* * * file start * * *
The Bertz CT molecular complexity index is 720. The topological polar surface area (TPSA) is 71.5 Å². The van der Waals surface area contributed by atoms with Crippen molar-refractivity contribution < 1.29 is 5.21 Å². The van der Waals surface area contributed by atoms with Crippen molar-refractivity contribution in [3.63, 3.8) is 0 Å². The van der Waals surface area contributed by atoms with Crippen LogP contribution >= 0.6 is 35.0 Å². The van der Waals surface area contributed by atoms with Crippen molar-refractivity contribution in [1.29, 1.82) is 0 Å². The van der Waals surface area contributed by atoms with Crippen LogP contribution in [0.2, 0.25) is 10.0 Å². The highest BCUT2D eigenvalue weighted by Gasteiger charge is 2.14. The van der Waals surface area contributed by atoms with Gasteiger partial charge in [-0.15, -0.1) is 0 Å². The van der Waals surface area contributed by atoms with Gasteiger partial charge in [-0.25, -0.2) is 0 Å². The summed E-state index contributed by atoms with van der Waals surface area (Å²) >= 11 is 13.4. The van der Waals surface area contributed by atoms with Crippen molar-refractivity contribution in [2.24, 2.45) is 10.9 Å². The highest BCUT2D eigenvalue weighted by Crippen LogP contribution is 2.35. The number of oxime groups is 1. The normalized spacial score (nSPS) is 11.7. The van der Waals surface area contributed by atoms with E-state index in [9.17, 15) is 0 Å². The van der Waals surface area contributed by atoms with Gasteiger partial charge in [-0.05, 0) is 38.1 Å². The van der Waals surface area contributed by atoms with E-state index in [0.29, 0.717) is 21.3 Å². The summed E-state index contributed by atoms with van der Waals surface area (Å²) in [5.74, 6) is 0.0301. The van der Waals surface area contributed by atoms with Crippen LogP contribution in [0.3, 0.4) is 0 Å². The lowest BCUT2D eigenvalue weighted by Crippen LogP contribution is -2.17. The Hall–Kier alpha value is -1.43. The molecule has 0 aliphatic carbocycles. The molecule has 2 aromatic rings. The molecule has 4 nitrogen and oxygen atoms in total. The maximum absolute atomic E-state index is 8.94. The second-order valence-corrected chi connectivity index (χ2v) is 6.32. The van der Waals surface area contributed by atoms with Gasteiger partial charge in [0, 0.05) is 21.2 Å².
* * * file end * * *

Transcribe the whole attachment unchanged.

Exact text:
The Bertz CT molecular complexity index is 720. The topological polar surface area (TPSA) is 71.5 Å². The van der Waals surface area contributed by atoms with Crippen molar-refractivity contribution < 1.29 is 5.21 Å². The van der Waals surface area contributed by atoms with Crippen molar-refractivity contribution in [3.63, 3.8) is 0 Å². The van der Waals surface area contributed by atoms with Crippen LogP contribution >= 0.6 is 35.0 Å². The van der Waals surface area contributed by atoms with Crippen molar-refractivity contribution in [1.29, 1.82) is 0 Å². The van der Waals surface area contributed by atoms with Crippen LogP contribution in [0.2, 0.25) is 10.0 Å². The highest BCUT2D eigenvalue weighted by Gasteiger charge is 2.14. The van der Waals surface area contributed by atoms with Gasteiger partial charge in [-0.15, -0.1) is 0 Å². The van der Waals surface area contributed by atoms with Gasteiger partial charge in [-0.25, -0.2) is 0 Å². The summed E-state index contributed by atoms with van der Waals surface area (Å²) >= 11 is 13.4. The van der Waals surface area contributed by atoms with Crippen molar-refractivity contribution in [2.24, 2.45) is 10.9 Å². The highest BCUT2D eigenvalue weighted by Crippen LogP contribution is 2.35. The number of oxime groups is 1. The normalized spacial score (nSPS) is 11.7. The van der Waals surface area contributed by atoms with E-state index in [9.17, 15) is 0 Å². The van der Waals surface area contributed by atoms with Gasteiger partial charge in [-0.05, 0) is 38.1 Å². The van der Waals surface area contributed by atoms with E-state index in [0.29, 0.717) is 21.3 Å². The summed E-state index contributed by atoms with van der Waals surface area (Å²) in [5.74, 6) is 0.0301. The van der Waals surface area contributed by atoms with Crippen LogP contribution in [0.3, 0.4) is 0 Å². The lowest BCUT2D eigenvalue weighted by Crippen LogP contribution is -2.17. The Hall–Kier alpha value is -1.43. The molecule has 0 aliphatic carbocycles. The molecule has 2 aromatic rings. The molecule has 4 nitrogen and oxygen atoms in total. The maximum absolute atomic E-state index is 8.94. The second-order valence-corrected chi connectivity index (χ2v) is 6.32. The van der Waals surface area contributed by atoms with Gasteiger partial charge in [0, 0.05) is 21.2 Å².